The broad outlines of the agreement emerging for Paris are pretty clear. What they suggest is a hybrid approach – one that combines both bottom-up and top-down elements. One, in other words, that balances national flexibility with some degree of international discipline, in order to achieve not just broad participation, but also accountability, and ambition.

Starting early last year, C2ES organized an informal dialogue among senior climate negotiators from the United States, China and 20 other European, Asian, African and Latin American countries. We brought the group together eight times over 15 months, for nearly 100 hours of intense, focused discussion of the options for Paris. The discussions were off the record. But the co-chairs of our dialogue – Valli Moosa, the former environment minister of South Africa, and Harald Dovland of Norway, one of the elder statesmen of the UN climate talks – put out a report in July that draws on those discussions, and, I think, is the best summation available of the likely elements of the Paris agreement.

There is growing convergence on these elements in the political discussions taking place among ministers from key countries. You can see it in the official readouts from recent meetings of the Major Economies Forum convened by the United States, and from ministerial consultations hosted by the French.

Here’s what’s emerging:

  • An agreement that allows countries considerable flexibility in defining their own nationally determined contributions, but sets rules and norms to ensure transparency and accountability, and to encourage rising ambition.
  • An agreement that takes a much more nuanced approach to differentiating responsibilities among developed and developed countries – one that isn’t based on defined categories like the Kyoto Protocol, but instead respects the varied starting points among countries, and commits all of them to put forward their best efforts, and to progress those efforts over time.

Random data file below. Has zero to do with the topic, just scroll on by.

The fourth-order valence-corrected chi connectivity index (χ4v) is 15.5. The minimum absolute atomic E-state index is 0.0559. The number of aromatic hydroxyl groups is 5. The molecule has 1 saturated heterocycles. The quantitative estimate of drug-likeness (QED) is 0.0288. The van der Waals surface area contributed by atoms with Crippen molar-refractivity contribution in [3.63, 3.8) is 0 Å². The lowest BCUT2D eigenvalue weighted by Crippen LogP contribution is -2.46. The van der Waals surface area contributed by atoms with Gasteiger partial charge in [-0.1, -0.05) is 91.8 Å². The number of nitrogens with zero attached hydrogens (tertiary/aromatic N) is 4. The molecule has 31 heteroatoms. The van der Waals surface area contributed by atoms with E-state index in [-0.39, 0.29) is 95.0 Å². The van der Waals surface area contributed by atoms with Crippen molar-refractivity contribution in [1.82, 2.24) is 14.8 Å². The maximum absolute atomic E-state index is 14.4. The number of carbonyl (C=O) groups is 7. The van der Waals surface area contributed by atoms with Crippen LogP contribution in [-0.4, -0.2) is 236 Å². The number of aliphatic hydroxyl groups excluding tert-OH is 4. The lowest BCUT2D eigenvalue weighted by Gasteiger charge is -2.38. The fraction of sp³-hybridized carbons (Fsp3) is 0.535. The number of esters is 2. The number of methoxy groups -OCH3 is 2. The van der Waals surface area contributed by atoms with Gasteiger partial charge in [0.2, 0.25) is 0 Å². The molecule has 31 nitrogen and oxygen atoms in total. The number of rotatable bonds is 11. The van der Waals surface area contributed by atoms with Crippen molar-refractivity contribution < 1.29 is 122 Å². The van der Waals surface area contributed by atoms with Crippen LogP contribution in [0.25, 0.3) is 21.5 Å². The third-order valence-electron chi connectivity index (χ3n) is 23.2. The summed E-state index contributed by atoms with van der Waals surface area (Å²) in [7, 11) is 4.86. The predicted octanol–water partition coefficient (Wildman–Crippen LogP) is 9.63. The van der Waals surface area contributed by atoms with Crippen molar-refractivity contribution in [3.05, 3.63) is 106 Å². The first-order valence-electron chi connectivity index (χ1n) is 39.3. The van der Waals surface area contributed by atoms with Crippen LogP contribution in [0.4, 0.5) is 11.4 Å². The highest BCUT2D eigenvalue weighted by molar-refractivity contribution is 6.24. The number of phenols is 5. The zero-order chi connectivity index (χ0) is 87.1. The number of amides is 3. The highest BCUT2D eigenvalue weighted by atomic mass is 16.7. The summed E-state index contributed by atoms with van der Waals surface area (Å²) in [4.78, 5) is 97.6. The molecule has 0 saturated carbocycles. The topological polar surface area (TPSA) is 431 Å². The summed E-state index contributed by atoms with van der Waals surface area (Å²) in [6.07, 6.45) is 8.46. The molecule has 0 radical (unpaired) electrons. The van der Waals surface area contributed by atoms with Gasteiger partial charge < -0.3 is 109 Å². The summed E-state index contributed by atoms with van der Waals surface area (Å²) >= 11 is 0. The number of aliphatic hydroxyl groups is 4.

• An agreement in which some elements are legally binding.
  • An agreement that rests heavily on strong transparency to hold countries accountable for implementing their national contributions – one that moves beyond the bifurcated system we have now to a unified transparency system in which all countries are working toward the same standards of accountability.
  • And an agreement that builds ambition over time by committing all countries to keep coming back to the table every few years to take stock of collective progress and to declare, each of them, what they’re going to do next.

There’s a lot more the Paris agreement will have to do. It will have to address adaptation, for instance. And it will have to address the financial needs of poor and vulnerable developing countries – one of the toughest issues ahead.

But one of the reasons to be hopeful about Paris is that there is far, far greater clarity and convergence on the elements of an agreement that there ever was leading up to Copenhagen.

A lot more has changed since Copenhagen. More people understand that climate change is real and is already taking a toll. More companies understand both the risks posed by climate change, and the economic opportunities presented by a low-carbon transition. More nations understand that without action now, their long-term aspirations, their prosperity, and even their security, are at risk. And, thanks to Pope Francis, the moral obligation to act is clearer than ever before.

All of this is helping to generate political momentum. Perhaps the clearest indication of that are the joint statements by the United States and China – the world’s two largest economies and emitters committing strong domestic efforts, and offering a shared vision for key elements of Paris.

But the United States and China are hardly alone. As of today, 148 countries accounting for nearly 90 percent of global emissions have formally submitted their intended contributions to the Paris agreement.